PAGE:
Scar tissue forms as skin heals after an injury (such as an accident) or surgery.
How much scarring there is depends on:
Size, depth, and location of the wound
Skin characteristics, such as color (pigmentation)
Depending on the extent of the surgery, scar revision can be done while you are awake (local anesthesia), sleeping (sedated), or deep asleep and pain-free (general anesthesia).
When to have scar revision done is not always clear. Scars shrink and become less noticeable as they age. You may be able to wait to have surgery until the scar lightens in color. This can be several months or even a year after the wound has healed. For some scars, it is best to have revision surgery 60 to 90 days after the scar matures. Each scar is different.
There are several ways to improve the appearance of scars:
The scar may be removed completely and the new wound closed very carefully.
Dermabrasion involves removing the upper layers of the skin with a special wire brush called a burr or fraise. New skin grows over this area. Dermabrasion can be used to soften the surface of the skin or reduce irregularities.
Very large injuries (such as burns) can cause loss of a large area of skin and may form hypertrophic scars. These types of scars can restrict movement of muscles, joints and tendons (contracture). Surgery removes extra scar tissue. It may involve a series of small cuts (incisions) on both sides of the scar site, which create V-shaped skin flaps (Z-plasty). The result is a thin, less noticeable scar, because a Z-plasty may re-orient the scar so that it more closely follows the natural skin folds.
Skin grafting involves taking a thin layer of skin from another part of the body and placing it over the injured area. Skin flap surgery involves moving an entire, full thickness of skin, fat, nerves, blood vessels, and muscle from a healthy part of the body to the injured site. These techniques are used when a large amount of skin has been lost in the original injury, when a thin scar will not heal, and when the main concern is improved function rather than improved appearance.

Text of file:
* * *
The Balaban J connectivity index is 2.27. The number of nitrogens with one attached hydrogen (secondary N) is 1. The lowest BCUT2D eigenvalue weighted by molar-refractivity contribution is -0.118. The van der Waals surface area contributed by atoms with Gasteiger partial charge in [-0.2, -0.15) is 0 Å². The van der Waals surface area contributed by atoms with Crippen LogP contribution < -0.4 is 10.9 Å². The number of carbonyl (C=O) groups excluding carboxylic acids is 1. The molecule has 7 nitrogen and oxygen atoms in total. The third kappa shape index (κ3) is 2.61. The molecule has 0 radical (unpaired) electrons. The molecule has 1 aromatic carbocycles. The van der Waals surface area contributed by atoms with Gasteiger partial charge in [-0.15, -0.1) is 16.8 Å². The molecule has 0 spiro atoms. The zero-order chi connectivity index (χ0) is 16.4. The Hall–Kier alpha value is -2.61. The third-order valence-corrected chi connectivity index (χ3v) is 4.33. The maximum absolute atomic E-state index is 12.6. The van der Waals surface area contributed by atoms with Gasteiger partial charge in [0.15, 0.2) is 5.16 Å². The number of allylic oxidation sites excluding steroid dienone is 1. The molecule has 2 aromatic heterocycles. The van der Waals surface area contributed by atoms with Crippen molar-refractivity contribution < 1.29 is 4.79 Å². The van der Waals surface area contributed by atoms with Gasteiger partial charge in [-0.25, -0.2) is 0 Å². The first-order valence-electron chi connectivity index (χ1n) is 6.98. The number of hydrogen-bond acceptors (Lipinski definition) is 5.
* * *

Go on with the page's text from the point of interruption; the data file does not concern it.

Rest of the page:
Tissue expansion is used for breast reconstruction. It is also used for skin that has been damaged due to birth defects and injuries. A silicone balloon is inserted beneath the skin and gradually filled with salt water. This stretches the skin, which grows over time.
Why the Procedure is Performed
Problems that may indicate a need for scar revision include:
A keloid, which is an abnormal scar that is thicker and of a different color and texture than the rest of the skin. Keloids extend beyond the edge of the wound and are likely to come back. They often create a thick, puckered effect that looks like a tumor. Keloids are removed at the place where they meet normal tissue.
A scar that is at an angle to the normal tension lines of the skin.
A scar that is thickened.
A scar that causes distortion of other features or causes problems with normal movement or function.
Risks of anesthesia and surgery in general are:
Reactions to medications
Bleeding, blood clots, infection
Risks of scar revision surgery are:
Keloid formation (or recurrence)
Separation (dehiscence) of the wound
Exposing the scar to too much sun may cause it to darken, which could interfere with future revision.
After the Procedure
For keloid revision, a pressure or elastic dressing may be placed over the area after the operation to prevent the keloid from coming back.
For other types of scar revision, a light dressing is applied. Stitches are usually removed after 3 to 4 days for the facial area, and after 5 to 7 days for incisions on other parts of the body.
When you return to normal activities and work depends on the type, degree, and location of the surgery. Most people can resume normal activities soon after surgery. Your doctor will likely tell you to avoid activities that stretch and may widen the new scar.
If you have long-term stiffening of the joint, you may need physical therapy after surgery.
Apply sunscreen to keep sunlight from permanently tanning the healing scar.
Leitenberger JJ, Isenhath SN, Swanson NA, Lee KK. Scar revision. In: Robinson JK, Hanke CW, Siegel DM, Fratila A, Bhatia AC, Rorher TE, eds. Surgery of the Skin: Procedural Dermatology. 3rd ed. Philadelphia, PA: Elsevier; 2015:chap 21.
Hebe Molmenti, MD, PhD, private practice specializing in plastic and reconstructive surgery, Baltimore, MD. Review provided by VeriMed Healthcare Network. Also reviewed by David Zieve, MD, MHA, Isla Ogilvie, PhD, and the A.D.A.M. Editorial team.